Betty folded her arms. "Fine. Be like that."

"Fine. Be like that," Betty said.

"Fine. Be like that," Betty huffed.

"Fine. Be like that," Betty said angrily.

The first one takes more words to say, but, I would argue, engages the reader's imagination more. I'm not telling the reader how to hear Betty's dialog. I'm letting the reader color the tone of Betty's dialog through reading her body language and the context of the conversation. Sometimes that works. Other times, you might need some dialog tags and adjectives to help. Sometimes a simple "said" is enough. And, to Katja's point, sometimes no dialog tags are necessary--especially when it's a fast-paced back and forth between two people. My point is that this is an artistic decision, not a matter of rules and formulas.

All the best with your writing, OP! 😁

Unknown said...

I think the real problem with fancy dialogue tags is that it can be tempting to use them to shore up weak dialogue. If the dialogue itself is good, it should communicate what it needs to without any extra support, most of the time.

Steve Forti said...

I agree with a few points above. I prefer "said" to disappear to the ear. Fancy tags distract (they didn't when I was younger, but once you notice it, it's impossible not to every time), and should be the exception. Many times no tag is needed. And the examples given of the action being a separate sentence is the way I prefer to go. Plus just making your dialog strong enough and the character defined well enough that their speech gives the emphasis on its own.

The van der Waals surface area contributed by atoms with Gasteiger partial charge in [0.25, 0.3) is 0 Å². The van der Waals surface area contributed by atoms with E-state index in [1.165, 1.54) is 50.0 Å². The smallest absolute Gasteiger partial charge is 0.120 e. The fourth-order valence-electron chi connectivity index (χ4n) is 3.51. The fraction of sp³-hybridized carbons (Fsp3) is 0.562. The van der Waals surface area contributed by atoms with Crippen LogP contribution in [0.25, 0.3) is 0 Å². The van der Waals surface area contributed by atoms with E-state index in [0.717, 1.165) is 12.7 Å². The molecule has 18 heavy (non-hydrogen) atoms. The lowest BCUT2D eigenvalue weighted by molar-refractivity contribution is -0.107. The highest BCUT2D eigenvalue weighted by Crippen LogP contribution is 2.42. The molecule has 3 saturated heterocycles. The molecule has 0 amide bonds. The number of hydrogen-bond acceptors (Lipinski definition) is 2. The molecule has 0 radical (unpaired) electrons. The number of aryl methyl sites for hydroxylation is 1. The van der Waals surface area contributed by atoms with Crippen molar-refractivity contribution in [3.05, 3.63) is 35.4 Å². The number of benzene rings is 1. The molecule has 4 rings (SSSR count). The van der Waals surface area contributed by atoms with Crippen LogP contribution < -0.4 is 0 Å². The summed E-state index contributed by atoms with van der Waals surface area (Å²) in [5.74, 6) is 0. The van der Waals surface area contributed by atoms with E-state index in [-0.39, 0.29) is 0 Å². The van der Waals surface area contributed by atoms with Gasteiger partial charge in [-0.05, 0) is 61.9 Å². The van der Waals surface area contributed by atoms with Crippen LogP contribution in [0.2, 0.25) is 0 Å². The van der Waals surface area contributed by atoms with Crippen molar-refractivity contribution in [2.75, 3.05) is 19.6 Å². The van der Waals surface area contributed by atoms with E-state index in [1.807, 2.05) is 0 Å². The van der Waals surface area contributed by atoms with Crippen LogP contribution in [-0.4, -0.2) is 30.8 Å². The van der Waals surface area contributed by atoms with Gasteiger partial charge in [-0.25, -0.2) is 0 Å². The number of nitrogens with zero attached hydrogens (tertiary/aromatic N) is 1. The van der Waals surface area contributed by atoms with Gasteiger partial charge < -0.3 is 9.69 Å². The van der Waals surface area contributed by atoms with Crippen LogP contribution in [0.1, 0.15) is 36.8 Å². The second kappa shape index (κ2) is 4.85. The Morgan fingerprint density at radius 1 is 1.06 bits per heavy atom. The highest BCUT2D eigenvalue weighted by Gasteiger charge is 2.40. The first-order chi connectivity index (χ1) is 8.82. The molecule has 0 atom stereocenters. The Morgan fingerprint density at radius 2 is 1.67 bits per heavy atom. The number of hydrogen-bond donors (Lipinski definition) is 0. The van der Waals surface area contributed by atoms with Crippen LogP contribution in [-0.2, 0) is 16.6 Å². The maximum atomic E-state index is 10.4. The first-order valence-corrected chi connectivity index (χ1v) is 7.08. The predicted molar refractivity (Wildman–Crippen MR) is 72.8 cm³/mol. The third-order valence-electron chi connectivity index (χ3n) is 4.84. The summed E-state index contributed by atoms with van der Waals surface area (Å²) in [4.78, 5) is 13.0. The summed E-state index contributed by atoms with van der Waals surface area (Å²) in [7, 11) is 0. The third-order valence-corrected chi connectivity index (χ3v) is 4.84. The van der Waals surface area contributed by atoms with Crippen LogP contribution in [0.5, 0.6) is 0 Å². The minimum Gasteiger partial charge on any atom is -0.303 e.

Also, if it's an audiobook narrated by Wil Wheaton, I cannot listen to it after the way he said "Dahl said" so often in a grating way in "Red Shirts".

Katja said...

Colin, ha, that's what I meant with no dialogue tags but the character's action - how Betty folds her arms. Yeah, of course, the action is also needed BEFORE the dialogue sometimes. Depends on the situation.

And why are you now talking about dialog and not dialogue? To confuse me?

Colin Smith said...

Katja: I'm bilingual: British and American. 😉

Kitty said...

an immersive read. ... No bumps or lumps to distract you.

The description of a good story.

Lennon Faris said...

I think adverbs and metaphors also fall under this categorization.

I love a good metaphor but sometimes they go far! Just tell me the story, dang it!